Anti-fascist protesters led opposition against the co-founder of the right-wing AfD party as he returned to work at Hamburg University. Following shouts of "Nazi pig," Bernd Lucke was forced to give up on his lecture.
Protests disrupted classes at Hamburg University on Wednesday as the co-founder of right-wing party Alternative for Germany (AfD) returned to teaching for the first time in five years.
Lucke was escorted into the building, where he was supposed to lecture on macroeconomics, by police.
Students shouted "Nazi pig" and "Get lost" as Lucke entered the lecture hall. Eventually, the economics professor was forced to give up on his attempt to lecture and leave the building.
Students were not the only ones who joined in the protest: protest group "Omas gegen Rechts" ("Grandmothers against the right") were also present, armed with specially-designed umbrellas.
The AfD, which became the third-biggest party in the German Bundestag in 2017, is euroskeptic and has been facing criticism for its stance on immigration policy and Islam.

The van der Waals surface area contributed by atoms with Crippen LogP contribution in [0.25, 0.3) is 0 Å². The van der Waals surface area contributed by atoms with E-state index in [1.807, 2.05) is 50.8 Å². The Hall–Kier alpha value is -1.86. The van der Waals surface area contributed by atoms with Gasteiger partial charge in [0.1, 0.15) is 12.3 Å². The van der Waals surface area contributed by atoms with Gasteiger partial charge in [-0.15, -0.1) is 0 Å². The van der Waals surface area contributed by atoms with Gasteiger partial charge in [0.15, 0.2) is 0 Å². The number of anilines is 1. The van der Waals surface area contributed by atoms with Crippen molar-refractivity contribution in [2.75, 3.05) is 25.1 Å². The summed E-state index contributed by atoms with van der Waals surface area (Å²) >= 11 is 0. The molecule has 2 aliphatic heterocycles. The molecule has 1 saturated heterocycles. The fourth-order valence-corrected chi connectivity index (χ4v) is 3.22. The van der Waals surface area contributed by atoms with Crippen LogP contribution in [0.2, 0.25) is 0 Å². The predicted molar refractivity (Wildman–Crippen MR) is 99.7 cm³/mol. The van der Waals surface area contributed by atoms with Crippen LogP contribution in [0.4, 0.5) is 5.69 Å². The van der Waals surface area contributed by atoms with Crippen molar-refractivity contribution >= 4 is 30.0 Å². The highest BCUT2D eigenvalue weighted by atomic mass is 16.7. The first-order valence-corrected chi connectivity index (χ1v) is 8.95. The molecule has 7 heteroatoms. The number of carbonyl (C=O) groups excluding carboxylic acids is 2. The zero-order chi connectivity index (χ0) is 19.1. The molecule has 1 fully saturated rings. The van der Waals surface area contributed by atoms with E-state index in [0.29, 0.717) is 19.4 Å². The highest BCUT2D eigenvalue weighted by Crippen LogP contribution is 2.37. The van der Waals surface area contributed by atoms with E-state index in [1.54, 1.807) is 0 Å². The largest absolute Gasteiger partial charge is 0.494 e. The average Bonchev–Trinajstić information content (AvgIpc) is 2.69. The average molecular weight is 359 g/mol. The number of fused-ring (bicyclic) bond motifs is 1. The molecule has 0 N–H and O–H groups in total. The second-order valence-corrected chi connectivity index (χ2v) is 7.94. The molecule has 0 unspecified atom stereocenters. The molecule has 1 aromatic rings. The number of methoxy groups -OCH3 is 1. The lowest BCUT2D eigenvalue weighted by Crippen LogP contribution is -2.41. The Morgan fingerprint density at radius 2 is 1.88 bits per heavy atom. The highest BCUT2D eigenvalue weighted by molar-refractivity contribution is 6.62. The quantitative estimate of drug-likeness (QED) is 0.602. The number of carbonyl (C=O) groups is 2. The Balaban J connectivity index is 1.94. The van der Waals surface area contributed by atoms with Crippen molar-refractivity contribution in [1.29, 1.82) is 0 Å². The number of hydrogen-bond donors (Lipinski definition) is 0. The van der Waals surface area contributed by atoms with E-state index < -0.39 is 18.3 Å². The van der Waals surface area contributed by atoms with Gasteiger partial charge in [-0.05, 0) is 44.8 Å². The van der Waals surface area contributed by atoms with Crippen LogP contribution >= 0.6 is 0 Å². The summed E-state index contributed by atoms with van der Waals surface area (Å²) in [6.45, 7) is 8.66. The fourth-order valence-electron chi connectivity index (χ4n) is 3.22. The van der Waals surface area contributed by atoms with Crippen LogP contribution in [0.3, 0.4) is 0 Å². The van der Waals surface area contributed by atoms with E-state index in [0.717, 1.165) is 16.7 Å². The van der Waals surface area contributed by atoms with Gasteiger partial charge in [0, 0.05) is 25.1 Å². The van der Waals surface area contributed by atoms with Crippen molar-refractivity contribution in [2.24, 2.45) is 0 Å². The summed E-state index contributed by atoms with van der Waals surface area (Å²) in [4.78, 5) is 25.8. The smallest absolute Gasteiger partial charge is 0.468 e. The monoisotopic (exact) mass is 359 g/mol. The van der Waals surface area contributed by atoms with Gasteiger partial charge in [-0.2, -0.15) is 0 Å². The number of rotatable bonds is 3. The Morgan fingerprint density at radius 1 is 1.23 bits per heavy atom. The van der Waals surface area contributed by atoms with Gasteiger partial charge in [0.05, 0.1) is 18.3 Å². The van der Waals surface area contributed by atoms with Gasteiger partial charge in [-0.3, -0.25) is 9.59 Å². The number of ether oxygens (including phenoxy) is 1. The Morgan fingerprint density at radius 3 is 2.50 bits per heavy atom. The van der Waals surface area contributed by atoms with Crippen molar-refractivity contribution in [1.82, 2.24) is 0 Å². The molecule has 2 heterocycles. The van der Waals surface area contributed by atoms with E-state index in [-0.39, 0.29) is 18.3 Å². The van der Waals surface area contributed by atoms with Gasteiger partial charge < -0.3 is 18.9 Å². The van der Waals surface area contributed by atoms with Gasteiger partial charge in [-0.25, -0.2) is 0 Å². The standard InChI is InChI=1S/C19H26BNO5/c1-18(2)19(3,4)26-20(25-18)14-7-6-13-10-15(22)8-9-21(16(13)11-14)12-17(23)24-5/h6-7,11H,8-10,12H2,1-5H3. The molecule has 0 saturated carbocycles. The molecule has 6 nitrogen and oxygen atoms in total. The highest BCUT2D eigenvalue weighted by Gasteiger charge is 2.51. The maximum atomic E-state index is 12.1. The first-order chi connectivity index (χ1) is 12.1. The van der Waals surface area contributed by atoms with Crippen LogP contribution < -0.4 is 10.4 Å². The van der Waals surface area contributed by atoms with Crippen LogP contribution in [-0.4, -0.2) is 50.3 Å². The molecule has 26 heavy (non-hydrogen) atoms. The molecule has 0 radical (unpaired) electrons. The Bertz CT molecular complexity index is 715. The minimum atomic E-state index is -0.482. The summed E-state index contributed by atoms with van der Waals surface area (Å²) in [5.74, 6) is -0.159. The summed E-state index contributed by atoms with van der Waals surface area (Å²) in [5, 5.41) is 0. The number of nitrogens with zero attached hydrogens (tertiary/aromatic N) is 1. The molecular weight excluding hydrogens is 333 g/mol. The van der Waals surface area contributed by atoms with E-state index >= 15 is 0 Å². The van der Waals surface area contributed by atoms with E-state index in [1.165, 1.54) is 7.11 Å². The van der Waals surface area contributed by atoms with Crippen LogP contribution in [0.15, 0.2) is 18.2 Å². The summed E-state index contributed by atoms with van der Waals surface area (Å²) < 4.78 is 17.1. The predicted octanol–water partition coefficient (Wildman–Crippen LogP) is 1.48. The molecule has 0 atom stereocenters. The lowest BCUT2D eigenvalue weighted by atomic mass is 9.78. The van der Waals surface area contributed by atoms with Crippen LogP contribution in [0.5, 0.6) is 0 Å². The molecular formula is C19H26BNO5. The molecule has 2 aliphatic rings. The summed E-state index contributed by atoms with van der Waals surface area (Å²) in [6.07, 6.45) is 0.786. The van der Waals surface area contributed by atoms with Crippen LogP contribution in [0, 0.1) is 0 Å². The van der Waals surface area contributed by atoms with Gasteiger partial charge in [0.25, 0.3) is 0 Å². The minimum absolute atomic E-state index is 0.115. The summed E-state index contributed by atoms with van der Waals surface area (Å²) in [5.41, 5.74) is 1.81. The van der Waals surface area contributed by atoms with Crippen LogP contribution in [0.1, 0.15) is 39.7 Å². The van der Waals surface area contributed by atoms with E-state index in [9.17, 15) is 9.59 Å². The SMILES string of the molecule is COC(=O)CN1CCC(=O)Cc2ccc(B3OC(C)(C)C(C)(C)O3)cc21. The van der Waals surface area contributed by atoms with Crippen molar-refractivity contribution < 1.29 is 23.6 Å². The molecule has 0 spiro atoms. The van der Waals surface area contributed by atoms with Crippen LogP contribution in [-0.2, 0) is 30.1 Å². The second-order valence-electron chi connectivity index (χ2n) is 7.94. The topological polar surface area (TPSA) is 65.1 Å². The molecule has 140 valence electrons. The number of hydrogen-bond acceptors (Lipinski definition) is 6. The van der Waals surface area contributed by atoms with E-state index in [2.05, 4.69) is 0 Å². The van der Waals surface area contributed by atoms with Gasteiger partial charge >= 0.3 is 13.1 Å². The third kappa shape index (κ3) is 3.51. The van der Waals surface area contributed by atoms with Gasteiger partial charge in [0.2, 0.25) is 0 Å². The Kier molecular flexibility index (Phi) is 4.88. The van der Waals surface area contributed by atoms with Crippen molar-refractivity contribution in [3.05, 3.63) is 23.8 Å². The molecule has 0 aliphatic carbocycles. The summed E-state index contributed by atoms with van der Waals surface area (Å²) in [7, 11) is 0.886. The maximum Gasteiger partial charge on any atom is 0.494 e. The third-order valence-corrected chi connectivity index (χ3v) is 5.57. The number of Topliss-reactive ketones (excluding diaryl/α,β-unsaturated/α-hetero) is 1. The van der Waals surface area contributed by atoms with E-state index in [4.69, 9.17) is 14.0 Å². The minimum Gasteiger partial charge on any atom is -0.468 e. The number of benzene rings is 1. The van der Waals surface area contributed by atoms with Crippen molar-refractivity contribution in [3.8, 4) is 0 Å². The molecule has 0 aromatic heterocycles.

Economist who immediately lost control of AfD's direction
Lucke is a professor of economics at the northern German university, but he gave up his teaching role in 2013 when he formed the right-wing political party, along with current leader Alexander Gauland.
An economics professor whose euroskepticism was based on objections to the single currency, concerns on the EU's sovereign debt difficulties, and more technical aspects of EU membership, Lucke was highly critical of the party's rapid shift to the right and its increasing focus on issues like immigration. Following a dispute with then-leader Frauke Petry, Lucke left the AfD in 2015, some two years after forming it. He has since denounced various AfD policies and set up the less extreme Liberal Conservative Reform party, which has so far failed to win any seats in German elections.
It is unknown if Lucke will attempt to continue teaching as the semester continues.